The experience of attending the mosque and the conference allowed Zaffiro to understand that religious pluralism — the idea of the diversity of religious belief systems co-existing in society — exists in the world. However, Zaffiro said it is not something Christians should use as an excuse to neglect relationships with members of different religions.
In fact, Zaffiro believes the best way to begin an interfaith dialogue is to stand firm in the belief of Christ’s sovereignty and respect other religions in a way that glorifies God. Then, conversations about differing beliefs can be discussed in a respectful and comfortable way.
According to Christodoss, interfaith communication can be interpreted as the compromising of one’s faith. However, Christodoss found Christians are called to go beyond themselves and love their neighbors.
“We are all made in the image of God and we are called to love everyone — that doesn’t exclude Muslims,” Christodoss said.
Zaffiro believes interfaith dialogue is crucial to not only bettering oneself but also becoming a better friend and follower of Christ. For this reason, Zaffiro hopes an interfaith cabinet will be installed as part of TSO to publicize and create a better atmosphere for interfaith communication, both in and out of the Taylor community.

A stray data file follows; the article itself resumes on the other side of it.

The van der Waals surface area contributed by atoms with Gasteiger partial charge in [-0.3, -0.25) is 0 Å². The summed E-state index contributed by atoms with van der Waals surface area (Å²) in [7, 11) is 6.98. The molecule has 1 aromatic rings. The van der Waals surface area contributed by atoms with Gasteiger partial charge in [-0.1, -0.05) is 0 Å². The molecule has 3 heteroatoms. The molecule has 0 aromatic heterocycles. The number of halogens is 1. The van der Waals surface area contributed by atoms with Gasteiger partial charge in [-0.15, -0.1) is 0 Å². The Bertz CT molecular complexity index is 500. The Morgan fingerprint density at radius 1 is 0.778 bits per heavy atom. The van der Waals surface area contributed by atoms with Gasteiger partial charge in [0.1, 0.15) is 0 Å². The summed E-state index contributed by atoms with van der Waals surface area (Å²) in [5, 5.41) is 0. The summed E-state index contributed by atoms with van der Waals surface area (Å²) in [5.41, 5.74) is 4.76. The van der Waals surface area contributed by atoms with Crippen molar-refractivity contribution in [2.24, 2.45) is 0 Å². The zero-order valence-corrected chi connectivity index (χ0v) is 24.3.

Religious pluralism is a fact of life Zaffiro believes everyone will have to come to terms with when they leave their religious communities. This includes Christians, which is why Zaffiro thinks it is better to establish relationships now because the longer someone waits, the more opportunities for friendships are lost.
“You don't have to check your own convictions at the door,” Zaffiro said. “I get to fully make known that I love Jesus and I'm a Christian in interfaith dialogue. In fact, it gives the other person space to be fully (committed to) their religion as well. It's not some scary thing where you have to act like a closet-Christian. I think my own faith has been deepened by having interfaith dialogue. It truly does help me show the love of Jesus to my neighbor.”